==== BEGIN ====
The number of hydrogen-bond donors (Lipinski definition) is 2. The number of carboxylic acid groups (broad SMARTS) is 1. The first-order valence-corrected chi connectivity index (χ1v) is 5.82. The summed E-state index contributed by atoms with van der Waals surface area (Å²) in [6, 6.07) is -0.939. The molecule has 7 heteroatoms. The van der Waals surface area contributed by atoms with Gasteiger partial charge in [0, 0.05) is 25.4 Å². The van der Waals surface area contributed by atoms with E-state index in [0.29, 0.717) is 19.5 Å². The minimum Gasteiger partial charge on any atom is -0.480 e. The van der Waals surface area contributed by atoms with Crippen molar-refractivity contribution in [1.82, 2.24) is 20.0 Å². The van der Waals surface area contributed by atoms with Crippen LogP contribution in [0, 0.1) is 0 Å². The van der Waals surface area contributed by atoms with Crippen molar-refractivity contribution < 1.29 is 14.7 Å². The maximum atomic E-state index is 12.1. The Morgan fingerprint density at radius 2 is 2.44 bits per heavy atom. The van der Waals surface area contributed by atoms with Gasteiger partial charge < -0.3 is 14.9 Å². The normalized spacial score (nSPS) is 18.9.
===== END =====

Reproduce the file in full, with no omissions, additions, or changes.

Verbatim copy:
The number of hydrogen-bond donors (Lipinski definition) is 2. The number of carboxylic acid groups (broad SMARTS) is 1. The first-order valence-corrected chi connectivity index (χ1v) is 5.82. The summed E-state index contributed by atoms with van der Waals surface area (Å²) in [6, 6.07) is -0.939. The molecule has 7 heteroatoms. The van der Waals surface area contributed by atoms with Gasteiger partial charge in [0, 0.05) is 25.4 Å². The van der Waals surface area contributed by atoms with E-state index in [0.29, 0.717) is 19.5 Å². The minimum Gasteiger partial charge on any atom is -0.480 e. The van der Waals surface area contributed by atoms with Crippen molar-refractivity contribution in [1.82, 2.24) is 20.0 Å². The van der Waals surface area contributed by atoms with Crippen LogP contribution in [0, 0.1) is 0 Å². The van der Waals surface area contributed by atoms with Crippen molar-refractivity contribution < 1.29 is 14.7 Å². The maximum atomic E-state index is 12.1. The Morgan fingerprint density at radius 2 is 2.44 bits per heavy atom. The van der Waals surface area contributed by atoms with Gasteiger partial charge < -0.3 is 14.9 Å². The normalized spacial score (nSPS) is 18.9.